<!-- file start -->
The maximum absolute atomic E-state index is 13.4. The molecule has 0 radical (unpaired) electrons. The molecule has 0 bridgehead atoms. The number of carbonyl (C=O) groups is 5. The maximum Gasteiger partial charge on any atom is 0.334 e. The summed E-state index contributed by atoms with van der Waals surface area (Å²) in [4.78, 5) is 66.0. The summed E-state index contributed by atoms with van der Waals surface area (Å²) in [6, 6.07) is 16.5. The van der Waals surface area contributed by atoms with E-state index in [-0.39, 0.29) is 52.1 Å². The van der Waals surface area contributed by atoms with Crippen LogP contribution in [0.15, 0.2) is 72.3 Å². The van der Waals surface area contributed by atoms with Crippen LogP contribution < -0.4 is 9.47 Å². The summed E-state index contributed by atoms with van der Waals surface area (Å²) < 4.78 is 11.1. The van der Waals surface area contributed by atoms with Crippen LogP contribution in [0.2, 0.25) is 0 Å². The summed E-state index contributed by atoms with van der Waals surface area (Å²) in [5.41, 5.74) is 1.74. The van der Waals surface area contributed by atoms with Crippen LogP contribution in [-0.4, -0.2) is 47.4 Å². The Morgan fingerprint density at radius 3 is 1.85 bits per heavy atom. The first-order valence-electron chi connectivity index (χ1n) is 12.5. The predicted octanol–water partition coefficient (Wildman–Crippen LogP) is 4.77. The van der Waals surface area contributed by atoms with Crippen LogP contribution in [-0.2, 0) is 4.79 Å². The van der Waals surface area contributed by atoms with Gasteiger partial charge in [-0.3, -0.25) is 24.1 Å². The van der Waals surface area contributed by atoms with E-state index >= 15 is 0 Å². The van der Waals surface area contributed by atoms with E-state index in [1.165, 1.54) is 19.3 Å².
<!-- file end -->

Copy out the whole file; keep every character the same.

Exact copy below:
The maximum absolute atomic E-state index is 13.4. The molecule has 0 radical (unpaired) electrons. The molecule has 0 bridgehead atoms. The number of carbonyl (C=O) groups is 5. The maximum Gasteiger partial charge on any atom is 0.334 e. The summed E-state index contributed by atoms with van der Waals surface area (Å²) in [4.78, 5) is 66.0. The summed E-state index contributed by atoms with van der Waals surface area (Å²) in [6, 6.07) is 16.5. The van der Waals surface area contributed by atoms with E-state index in [-0.39, 0.29) is 52.1 Å². The van der Waals surface area contributed by atoms with Crippen LogP contribution in [0.15, 0.2) is 72.3 Å². The van der Waals surface area contributed by atoms with Crippen LogP contribution < -0.4 is 9.47 Å². The summed E-state index contributed by atoms with van der Waals surface area (Å²) < 4.78 is 11.1. The van der Waals surface area contributed by atoms with Crippen LogP contribution in [0.2, 0.25) is 0 Å². The summed E-state index contributed by atoms with van der Waals surface area (Å²) in [5.41, 5.74) is 1.74. The van der Waals surface area contributed by atoms with Crippen LogP contribution in [-0.4, -0.2) is 47.4 Å². The Morgan fingerprint density at radius 3 is 1.85 bits per heavy atom. The first-order valence-electron chi connectivity index (χ1n) is 12.5. The predicted octanol–water partition coefficient (Wildman–Crippen LogP) is 4.77. The van der Waals surface area contributed by atoms with Crippen LogP contribution in [-0.2, 0) is 4.79 Å². The van der Waals surface area contributed by atoms with Gasteiger partial charge in [-0.3, -0.25) is 24.1 Å². The van der Waals surface area contributed by atoms with E-state index >= 15 is 0 Å². The van der Waals surface area contributed by atoms with E-state index in [1.165, 1.54) is 19.3 Å².